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Superstar Makers Of Drishyam, Did You Seriously Miss Out On Such A Great Opportunity?

Posted: February 21, 2021

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Superhit Drishyam has been remade in multiple languages, has a sequel, and everything to reinforce the fact that honour resides in a woman’s body? Shame on the makers.

Whenever anyone asks me what I think of Drishyam (1 and 2) I am always conflicted.

Do I think it’s a good movie, well directed, well acted, well produced, with a plot that is different, suspenseful, and a well written story that pulls you in? Yes to all of that.

And yet, when I thought about how all this dramabaazi was happening because of a reason so flimsy and patriarchal, it became intolerable to sit through.

Filmmakers & superstars losing the opportunity to make a difference?

How can brilliant filmmakers and superstars, who can now afford to take creative and financial risks, who know the influence that movies have in India, just throw away their power like this?

Like Spider-Man, I believe with great power comes great responsibility. Why can’t they use that to make movies that change perspectives and question outdated thinking rather than to reinforce it?

Our movies are quite famous for being escapist, so all those saying that movies only show the reality of society, and shouldn’t be expected to have an “unrealistic” plot, such as the girl telling the boy to get lost, are the same people who should go take a hike and clear their heads.

What if the movie showed the girl being unfazed by the boy’s threat, confided in her family, and they stood by her to take the boy to court?

What if it showed girls that a video made without their consent and leaked is not reason for them to be shamed, but that it is for the boy who did that to feel ashamed!

Imagine how such a storyline would have impacted young girls and women who are faced with such threats in real life.

Not realistic? Oh? But this movie about this ordinary man outwitting the entire police force, not once but two times, is realistic?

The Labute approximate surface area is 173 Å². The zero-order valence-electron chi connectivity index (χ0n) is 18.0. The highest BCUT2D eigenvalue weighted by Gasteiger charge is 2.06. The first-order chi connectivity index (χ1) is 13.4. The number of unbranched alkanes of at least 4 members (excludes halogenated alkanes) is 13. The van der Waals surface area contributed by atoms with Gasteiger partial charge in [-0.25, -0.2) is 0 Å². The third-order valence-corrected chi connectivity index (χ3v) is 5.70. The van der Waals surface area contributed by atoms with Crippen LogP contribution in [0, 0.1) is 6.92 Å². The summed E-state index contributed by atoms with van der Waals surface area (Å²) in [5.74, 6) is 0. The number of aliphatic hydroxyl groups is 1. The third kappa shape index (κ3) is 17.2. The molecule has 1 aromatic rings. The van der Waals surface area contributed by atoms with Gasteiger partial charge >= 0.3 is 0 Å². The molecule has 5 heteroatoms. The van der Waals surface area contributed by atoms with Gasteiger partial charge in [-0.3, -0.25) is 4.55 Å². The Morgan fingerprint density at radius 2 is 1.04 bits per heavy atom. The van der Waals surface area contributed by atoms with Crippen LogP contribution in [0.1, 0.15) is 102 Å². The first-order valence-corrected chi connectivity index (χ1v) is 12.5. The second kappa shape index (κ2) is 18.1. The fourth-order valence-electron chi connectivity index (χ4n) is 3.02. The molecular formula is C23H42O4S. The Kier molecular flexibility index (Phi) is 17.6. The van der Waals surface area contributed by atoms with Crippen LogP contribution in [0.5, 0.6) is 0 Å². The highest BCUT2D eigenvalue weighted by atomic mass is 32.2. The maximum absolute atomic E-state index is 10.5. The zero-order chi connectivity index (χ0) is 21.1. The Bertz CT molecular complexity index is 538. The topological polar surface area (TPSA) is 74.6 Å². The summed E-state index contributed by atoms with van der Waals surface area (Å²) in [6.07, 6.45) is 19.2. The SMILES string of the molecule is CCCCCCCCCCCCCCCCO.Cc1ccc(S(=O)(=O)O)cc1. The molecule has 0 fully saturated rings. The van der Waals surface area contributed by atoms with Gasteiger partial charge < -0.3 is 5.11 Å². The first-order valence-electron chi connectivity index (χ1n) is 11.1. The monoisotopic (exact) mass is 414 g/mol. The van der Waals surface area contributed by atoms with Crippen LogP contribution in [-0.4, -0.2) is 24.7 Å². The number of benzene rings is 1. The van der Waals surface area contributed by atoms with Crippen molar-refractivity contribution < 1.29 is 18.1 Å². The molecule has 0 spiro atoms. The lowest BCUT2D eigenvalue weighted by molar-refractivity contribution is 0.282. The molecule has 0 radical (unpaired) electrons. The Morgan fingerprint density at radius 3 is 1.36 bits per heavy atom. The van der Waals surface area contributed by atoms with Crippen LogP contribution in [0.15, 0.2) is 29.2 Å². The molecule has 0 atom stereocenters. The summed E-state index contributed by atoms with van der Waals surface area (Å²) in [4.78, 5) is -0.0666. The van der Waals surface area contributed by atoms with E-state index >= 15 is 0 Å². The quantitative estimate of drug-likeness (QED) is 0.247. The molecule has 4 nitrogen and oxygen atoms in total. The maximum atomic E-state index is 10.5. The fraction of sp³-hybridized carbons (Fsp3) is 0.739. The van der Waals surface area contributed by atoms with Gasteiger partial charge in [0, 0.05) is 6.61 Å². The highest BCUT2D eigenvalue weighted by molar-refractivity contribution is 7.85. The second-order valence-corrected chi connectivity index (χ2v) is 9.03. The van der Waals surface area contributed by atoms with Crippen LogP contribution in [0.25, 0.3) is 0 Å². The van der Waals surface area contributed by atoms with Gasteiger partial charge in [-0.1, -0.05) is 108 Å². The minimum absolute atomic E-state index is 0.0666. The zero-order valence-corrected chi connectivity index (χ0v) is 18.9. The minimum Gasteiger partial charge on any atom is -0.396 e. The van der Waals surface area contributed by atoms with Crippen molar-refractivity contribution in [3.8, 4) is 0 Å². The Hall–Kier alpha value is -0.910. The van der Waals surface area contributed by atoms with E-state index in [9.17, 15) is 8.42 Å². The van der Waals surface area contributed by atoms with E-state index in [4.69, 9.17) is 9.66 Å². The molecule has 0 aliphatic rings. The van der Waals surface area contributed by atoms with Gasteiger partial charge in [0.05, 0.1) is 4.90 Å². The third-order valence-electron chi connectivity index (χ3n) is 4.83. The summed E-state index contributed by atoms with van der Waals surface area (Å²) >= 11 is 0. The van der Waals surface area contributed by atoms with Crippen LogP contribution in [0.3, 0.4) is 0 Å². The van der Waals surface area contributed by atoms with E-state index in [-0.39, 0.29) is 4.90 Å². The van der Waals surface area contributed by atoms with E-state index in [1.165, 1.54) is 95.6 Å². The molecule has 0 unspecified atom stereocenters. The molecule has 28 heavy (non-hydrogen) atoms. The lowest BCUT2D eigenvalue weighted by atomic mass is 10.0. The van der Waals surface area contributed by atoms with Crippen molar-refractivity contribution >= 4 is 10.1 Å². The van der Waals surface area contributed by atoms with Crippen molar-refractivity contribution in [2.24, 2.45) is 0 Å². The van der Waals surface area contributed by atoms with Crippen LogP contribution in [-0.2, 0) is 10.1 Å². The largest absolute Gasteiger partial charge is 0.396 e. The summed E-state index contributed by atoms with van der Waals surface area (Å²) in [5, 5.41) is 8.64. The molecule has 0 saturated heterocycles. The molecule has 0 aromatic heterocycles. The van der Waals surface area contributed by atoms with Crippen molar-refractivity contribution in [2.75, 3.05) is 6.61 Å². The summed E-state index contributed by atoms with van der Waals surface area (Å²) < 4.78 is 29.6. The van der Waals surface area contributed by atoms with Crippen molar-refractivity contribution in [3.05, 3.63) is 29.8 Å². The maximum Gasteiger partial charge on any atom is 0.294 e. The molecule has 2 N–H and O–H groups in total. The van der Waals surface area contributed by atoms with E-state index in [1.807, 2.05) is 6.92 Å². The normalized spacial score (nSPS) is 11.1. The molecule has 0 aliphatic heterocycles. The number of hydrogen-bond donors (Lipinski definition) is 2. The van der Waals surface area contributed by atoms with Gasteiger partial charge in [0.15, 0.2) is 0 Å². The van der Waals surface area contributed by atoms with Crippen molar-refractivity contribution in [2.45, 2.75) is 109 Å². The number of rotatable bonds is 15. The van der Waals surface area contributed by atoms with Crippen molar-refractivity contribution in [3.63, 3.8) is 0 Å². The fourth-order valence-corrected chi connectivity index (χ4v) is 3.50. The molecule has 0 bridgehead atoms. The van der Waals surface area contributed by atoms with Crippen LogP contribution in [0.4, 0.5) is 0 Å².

Girls and women are NOT vessels to carry the family’s or society’s ‘honour’

The fact that that it was remade in multiple languages and resonated with a pan-Indian audience, even when the actors and directors changed but the storyline remained the same, is actually scary because it says a few things about us: that things are the same everywhere, that patriarchy lives deep in our bones and blood, that the ‘honour’ of a family rests solely on the girl, so much so that people root for a man going to ridiculous lengths to protect this ‘honour’.

The saddest part is showing an adult woman, a mother, beg a stupid teenage boy to leave them alone, when all that was needed was tell him to go to hell. Women, really, you need to get ducking furious instead of scared when faced with a situation like this!

The Great Indian Kitchen was made by a newbie filmmaker with actors who aren’t superstars. It showed life and society in stark reality, but it also showed a woman taking her power back.

Is that too much to ask from movie veterans now?

I don’t care if I am being a spoilsport who can’t take movies ‘lightly’ anymore because I hold influencers to higher standards now and because I can’t go back to being my old patriarchally conditioned self again.

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Karishma has been writing short stories since she was 8 and poetry since she was

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